- My post on Royal Livingston inspired a rash of comments about breakdowns; and though everyone is not quite in agreement on everything, I think we all realize that they are unavoidable, at least to a certain extent. Much thanks to reader Erin, who was nice enough to share her exchange with Dr. Larry Bramlage in a recent session of Bloodhorse's Talkin' Horses. Erin just provided the link, but hell, I ain't paying for the bandwidth, so here you go; it's well worth the read.
With the push for more tracks to go to a synthetic surface do you think it really it helps prevent catastrophic break downs or are we just trying to gloss over problems within our breeding industry. I.E. too much inbreeding and or an over saturation of less than quality individuals being bred?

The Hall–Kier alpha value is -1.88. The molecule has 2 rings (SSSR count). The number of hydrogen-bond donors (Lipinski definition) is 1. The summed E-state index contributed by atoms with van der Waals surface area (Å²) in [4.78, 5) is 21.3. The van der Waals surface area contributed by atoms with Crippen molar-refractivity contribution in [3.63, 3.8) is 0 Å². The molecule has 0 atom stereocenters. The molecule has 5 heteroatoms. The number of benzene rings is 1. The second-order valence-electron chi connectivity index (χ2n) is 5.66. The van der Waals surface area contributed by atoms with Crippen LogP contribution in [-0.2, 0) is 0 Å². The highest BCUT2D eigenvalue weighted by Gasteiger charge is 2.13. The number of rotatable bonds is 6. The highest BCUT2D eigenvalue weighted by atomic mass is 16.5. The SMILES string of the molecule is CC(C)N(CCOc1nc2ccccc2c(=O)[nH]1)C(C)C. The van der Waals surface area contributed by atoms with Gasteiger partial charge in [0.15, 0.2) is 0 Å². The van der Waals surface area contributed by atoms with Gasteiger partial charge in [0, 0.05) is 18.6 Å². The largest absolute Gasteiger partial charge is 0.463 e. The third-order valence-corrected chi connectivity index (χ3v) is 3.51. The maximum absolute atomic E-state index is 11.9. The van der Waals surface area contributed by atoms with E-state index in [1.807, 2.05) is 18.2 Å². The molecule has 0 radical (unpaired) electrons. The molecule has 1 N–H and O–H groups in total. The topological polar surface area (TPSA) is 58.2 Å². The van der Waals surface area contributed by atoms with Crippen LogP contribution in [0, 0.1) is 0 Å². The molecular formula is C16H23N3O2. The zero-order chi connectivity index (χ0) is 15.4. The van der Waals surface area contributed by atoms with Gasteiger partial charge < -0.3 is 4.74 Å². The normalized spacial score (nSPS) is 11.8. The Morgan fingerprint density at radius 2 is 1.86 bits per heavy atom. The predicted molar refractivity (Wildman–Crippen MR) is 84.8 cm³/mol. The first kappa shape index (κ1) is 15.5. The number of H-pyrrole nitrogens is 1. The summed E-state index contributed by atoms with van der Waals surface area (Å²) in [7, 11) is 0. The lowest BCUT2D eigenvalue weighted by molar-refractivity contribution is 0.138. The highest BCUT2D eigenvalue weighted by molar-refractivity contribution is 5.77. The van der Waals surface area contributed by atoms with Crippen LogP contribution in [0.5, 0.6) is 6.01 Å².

The data is pretty strong that catastrophic injuries are decreased. The jury is still out on routine injuries. I don’t think they decrease nearly as much. Because, it is not the track that presupposes that a horse is at risk for injury. It is the fact that each Thoroughbred must design and build the perfect skeleton for him to use as a race horse. This is done with training. The yearlings are not born with racehorse skeletons; they have to mold their skeleton into a skeleton that will carry their weight and their mechanics competitively around the track. This is done by progressive small episodes of overload, and then over-repair. This is training. The overloads are small stress fractures that result from training and cause the bone to over-repair and get stronger. These small stress fractures make bones vulnerable to uneven loading. This is where the track comes in. An even, consistent surface does not present the uneven foot plants and abnormal stresses that an inconsistent surface does. That is where the artificial surfaces have an advantage. They are consistent for the top seven inches or so. Dirt tracks are layered, and the cushion and base can vary more readily, leading to uneven landings for the horse’s limbs at high speed. Most of the time the horse can compensate for these uneven spots, but sometimes the uneven spot, the horse’s balance, fatigue, and the presence of a small stress fracture combine to result in failure of the bone, as we know. We could race draft horses over most any surface, and their bones are strong enough it wouldn’t matter. But, the Thoroughbred maintains only the minimum skeleton that is sufficient to carry them around the track. Excess skeleton is added weight and penalized the horse’s speed. So, the light skeleton is a speed advantage, unless it gets too light to carry its owner, and then it fails. This is why we will never eliminate injuries totally. Success is predicated on the fact that our athletes carry the minimum skeleton necessary. They run right on the edge of their physiology. But, we have the obligation to mitigate anything in our power that may make it safer for them. Artificial surfaces may do that, but they have to stand the test of time. Remember when artificial turf came into sports. It was lauded as the ideal surface only to be cursed a few years later when many sprinted back to grass fields. This is a long answer, but questions about artificial surfaces are a hot topic right now. [Bloodhorse]